Short-handed Celtics believe they can win
Kyrie Irving and Gordon Hayward exchanged the kind of toothy giggles normally only found between kids on a playground when they were introduced as the new faces of the Celtics.
“It’s about to be crazy, G,” Irving said in the ear of Hayward to a soundtrack of clicking camera lenses as they sat on a dais back in September two days after Boston’s blockbuster trade with the Cleveland Cavaliers.
Seven months later, Irving has proven to be prophetic — albeit not how he had in mind.
It has been crazy unlucky for the Celtics. Stunning too. Al Horford said even shocking.
And though things haven’t gone as scripted in Boston, the Celtics will open the playoffs at the No. 2 seed in the Eastern Conference believing they can win it all without their injured offseason acquisitions.
“Finals. I’m very confident,” guard Terry Rozier when asked how far Boston can go. “Everybody has to be on the same page. And we just gotta play. And play hard.”
That’s been Boston’s calling card throughout the season. They have no choice but to play hard because from Hayward’s gruesome, season-ending left ankle injury on opening night, to the recent pair of left knee surgeries that has sidelined Irving, luck has been in short supply beyond the Celtics’ Leprechaun mascot named Lucky.
Horford acknowledged being shocked when he heard that Irving was done for the season. But he said the time has passed for sulking about misfortunes.
“We can’t dwell on the past,” Horford said. Obviously it makes it more difficult. Kyrie, he’s the leader of this team. We won with him and now we have to find ways to do it without him.”
In addition to Irving and Hayward, Boston will also be without productive rookie Daniel Theis (left knee surgery) for the season and Marcus Smart (right thumb surgery) until at minimum the second round. That’s not to mention a plethora of nagging injuries that have dogged the rest of the roster.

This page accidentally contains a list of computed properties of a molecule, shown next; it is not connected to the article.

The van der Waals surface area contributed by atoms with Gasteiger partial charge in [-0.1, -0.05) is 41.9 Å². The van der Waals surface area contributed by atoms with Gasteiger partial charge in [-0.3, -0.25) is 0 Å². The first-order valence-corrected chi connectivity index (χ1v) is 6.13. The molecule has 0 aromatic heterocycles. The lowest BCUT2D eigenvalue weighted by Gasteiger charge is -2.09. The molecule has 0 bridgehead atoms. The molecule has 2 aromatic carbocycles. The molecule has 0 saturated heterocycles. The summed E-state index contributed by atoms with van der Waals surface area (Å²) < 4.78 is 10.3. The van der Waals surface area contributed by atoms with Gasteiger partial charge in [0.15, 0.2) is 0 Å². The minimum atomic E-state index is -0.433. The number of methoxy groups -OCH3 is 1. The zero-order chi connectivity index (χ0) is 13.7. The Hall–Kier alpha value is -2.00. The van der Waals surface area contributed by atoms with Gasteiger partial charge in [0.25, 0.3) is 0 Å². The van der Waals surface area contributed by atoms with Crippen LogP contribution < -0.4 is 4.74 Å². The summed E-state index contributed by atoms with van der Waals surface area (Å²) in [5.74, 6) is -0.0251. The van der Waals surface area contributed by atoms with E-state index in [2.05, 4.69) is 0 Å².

Yet, in an Eastern Conference that features a less-than-dominating LeBron James-led Cavaliers team, Boston veterans Horford and Marcus Morris and its corps of talented young players led by Jaylen Brown, Rozier and rookie Jayson Tatum give it as legitimate a chance as anyone to make it to the NBA Finals.
The Celtics will finish with their second straight 50-win season and their highest number of victories under coach Brad Stevens.
Last season as the East’s top seed, Boston made it to the conference finals in spite of being smacked with adversity on the eve of the postseason following the death of Isaiah Thomas’ sister. Thomas returned to the team, but was then lost midway through the conference finals to a hip injury he’d been quietly playing through.
“With Isaiah, we had him all year. Even though he was banged up, he was with us,” Horford said. “Now with our group this year it’s different. We’ve been having so many injuries throughout the year that I feel like our guys — we’re much more prepared handling everything that we’re going through.”
The good news is this Celtics team has already done an admirable job of figuring things out without Hayward and Irving.
They’ve played all but five minutes this season without Hayward. In 20 games without Irving they are 13-7.